On Friday, DocuSign, Inc. filed a motion to dismiss to the Northern District of California requesting that the court dismiss the plaintiffs’ class action securities fraud complaint in Weston v. DocuSign, Inc.
According to the motion, DocuSign is a San Francisco based software company and is the largest provider of eSignature products in the world. Further, Docusign’s common stock trades on the NASDAQ under the symbol DOCU.
The complaint states that plaintiffs are individuals and entities who purchased DocuSign common stock from June 4, 2020 through June 9, 2022. The plaintiffs filed an amended complaint on July 8, 2022, alleging that DocuSign committed securities fraud in violations of Sections 10(b) and 20(a) of the Securities Exchange Act of 1934.
DocuSign states that the pandemic accelerated the need and demand for its eSignature causing it to beat its guidance exceeding expectations for six straight quarters after the onset of COVID-19. Further, it purports to have properly disclosed that it was uncertain about the pandemic’s effect on its business and customers and that such disclosures were direct and appropriately cautionary.
Conversely, in the complaint, the plaintiffs argued that DocuSign falsely reassured investors that the massive surge in customer demand in early 2020 brought on by the COVID-19 pandemic was a “sustained rise in demand” and “not a short term thing” because, once customers switch to eSignature, “they rarely go back.” Further, the plaintiffs argue that DocuSign had information that the demand and growth caused by the pandemic was unsustainable and concealed that information from investors.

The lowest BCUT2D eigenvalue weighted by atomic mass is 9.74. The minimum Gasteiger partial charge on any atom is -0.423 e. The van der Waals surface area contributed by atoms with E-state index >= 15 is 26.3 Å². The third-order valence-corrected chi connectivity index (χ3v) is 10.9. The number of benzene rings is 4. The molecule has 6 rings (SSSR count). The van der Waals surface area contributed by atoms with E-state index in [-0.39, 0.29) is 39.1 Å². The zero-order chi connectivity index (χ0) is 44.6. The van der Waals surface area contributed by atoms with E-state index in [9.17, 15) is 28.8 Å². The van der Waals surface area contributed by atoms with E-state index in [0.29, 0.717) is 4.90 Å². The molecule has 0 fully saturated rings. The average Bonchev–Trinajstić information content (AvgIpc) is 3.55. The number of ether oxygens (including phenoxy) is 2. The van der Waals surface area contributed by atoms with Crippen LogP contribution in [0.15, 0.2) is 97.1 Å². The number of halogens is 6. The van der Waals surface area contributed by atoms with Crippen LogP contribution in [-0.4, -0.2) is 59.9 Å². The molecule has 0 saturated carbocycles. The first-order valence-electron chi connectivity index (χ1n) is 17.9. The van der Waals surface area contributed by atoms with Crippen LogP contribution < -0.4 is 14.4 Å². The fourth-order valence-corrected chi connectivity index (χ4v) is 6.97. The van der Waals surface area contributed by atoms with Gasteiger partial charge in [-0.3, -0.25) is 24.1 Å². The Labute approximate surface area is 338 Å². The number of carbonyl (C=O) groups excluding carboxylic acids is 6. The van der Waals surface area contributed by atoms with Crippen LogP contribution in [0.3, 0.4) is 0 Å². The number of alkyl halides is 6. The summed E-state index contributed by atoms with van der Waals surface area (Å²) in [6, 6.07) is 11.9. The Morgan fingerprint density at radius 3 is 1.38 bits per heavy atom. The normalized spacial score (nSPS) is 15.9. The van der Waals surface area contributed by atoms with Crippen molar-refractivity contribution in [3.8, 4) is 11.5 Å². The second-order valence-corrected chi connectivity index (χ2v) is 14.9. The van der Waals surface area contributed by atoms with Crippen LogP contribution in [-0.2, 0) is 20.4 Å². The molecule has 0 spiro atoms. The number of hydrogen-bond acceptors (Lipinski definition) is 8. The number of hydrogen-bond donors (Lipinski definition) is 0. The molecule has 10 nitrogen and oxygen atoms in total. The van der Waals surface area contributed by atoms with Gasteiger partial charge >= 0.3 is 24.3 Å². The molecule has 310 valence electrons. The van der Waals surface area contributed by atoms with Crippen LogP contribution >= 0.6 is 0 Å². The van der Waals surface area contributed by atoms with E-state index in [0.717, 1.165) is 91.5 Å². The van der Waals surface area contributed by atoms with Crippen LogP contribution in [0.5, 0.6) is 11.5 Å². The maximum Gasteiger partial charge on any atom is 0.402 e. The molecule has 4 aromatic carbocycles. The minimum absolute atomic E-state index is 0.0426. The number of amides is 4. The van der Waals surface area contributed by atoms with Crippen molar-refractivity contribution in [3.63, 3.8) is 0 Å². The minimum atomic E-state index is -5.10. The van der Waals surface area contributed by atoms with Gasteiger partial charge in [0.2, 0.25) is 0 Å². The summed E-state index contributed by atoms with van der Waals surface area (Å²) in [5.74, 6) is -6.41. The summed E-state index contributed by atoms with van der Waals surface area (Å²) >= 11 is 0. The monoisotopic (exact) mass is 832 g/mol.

The motion states that DocuSign reported its third quarter results for fiscal year 2022 on December 2, 2021, and it exceeded its revenue guidance but reported a billings guidance miss of 3.4 percent. The plaintiffs state that this caused DocuSign’s share price to plummet 42 percent in a single day and that it defrauded and misled investors causing the inflated share prices and subsequent decline in value.
In the motion to dismiss, DocuSign argued that the plaintiffs 171-page amended complaint lacks the substantive content necessary to plead a claim under the federal securities laws containing “pointless repetition and unfounded conclusions.”
Specifically, the motion to dismiss states that the plaintiffs failed to point to a single statement in a disclosure that was false or fraudulent nor a specific fact showing DocuSign had any intent or knowledge of wrongdoing as required by Securities Exchange Act. Further, it argues that the plaintiffs failed to properly plead a specific misstatement with a causal connection to the drop in share price and that the lower growth rate and subsequent price drop caused reactions to evolving market conditions.
Accordingly, DocuSign asks the court to dismiss the plaintiffs’ complaint for failing to adequately state a claim under the Securities Exchange Act of 1934. DocuSign is represented by Fenwick & West LLP, and the plaintiffs are represented by Labaton Sucharow, Kessler Topaz Meltzer & Check, LLP, Klausner, Kaufman, Jensen & Levinson and Risch Pisca, PLLC.